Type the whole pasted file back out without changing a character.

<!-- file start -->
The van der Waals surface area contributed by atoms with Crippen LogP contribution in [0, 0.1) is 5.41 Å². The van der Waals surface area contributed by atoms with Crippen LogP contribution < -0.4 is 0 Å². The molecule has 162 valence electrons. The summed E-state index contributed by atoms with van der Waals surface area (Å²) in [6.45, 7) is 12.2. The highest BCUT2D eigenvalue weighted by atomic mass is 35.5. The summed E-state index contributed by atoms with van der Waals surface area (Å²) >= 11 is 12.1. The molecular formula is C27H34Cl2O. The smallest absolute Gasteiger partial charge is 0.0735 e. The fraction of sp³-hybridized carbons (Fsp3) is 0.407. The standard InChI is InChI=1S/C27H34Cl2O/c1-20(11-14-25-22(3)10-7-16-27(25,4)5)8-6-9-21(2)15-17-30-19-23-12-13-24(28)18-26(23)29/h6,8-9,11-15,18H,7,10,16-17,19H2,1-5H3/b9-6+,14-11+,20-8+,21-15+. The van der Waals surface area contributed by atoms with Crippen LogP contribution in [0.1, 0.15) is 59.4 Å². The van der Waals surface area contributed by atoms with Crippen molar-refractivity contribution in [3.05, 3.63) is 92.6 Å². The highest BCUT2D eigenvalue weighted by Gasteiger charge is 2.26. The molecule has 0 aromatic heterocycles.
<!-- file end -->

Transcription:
The van der Waals surface area contributed by atoms with Crippen LogP contribution in [0, 0.1) is 5.41 Å². The van der Waals surface area contributed by atoms with Crippen LogP contribution < -0.4 is 0 Å². The molecule has 162 valence electrons. The summed E-state index contributed by atoms with van der Waals surface area (Å²) in [6.45, 7) is 12.2. The highest BCUT2D eigenvalue weighted by atomic mass is 35.5. The summed E-state index contributed by atoms with van der Waals surface area (Å²) >= 11 is 12.1. The molecular formula is C27H34Cl2O. The smallest absolute Gasteiger partial charge is 0.0735 e. The fraction of sp³-hybridized carbons (Fsp3) is 0.407. The standard InChI is InChI=1S/C27H34Cl2O/c1-20(11-14-25-22(3)10-7-16-27(25,4)5)8-6-9-21(2)15-17-30-19-23-12-13-24(28)18-26(23)29/h6,8-9,11-15,18H,7,10,16-17,19H2,1-5H3/b9-6+,14-11+,20-8+,21-15+. The van der Waals surface area contributed by atoms with Crippen LogP contribution in [0.1, 0.15) is 59.4 Å². The van der Waals surface area contributed by atoms with Crippen molar-refractivity contribution in [3.05, 3.63) is 92.6 Å². The highest BCUT2D eigenvalue weighted by Gasteiger charge is 2.26. The molecule has 0 aromatic heterocycles.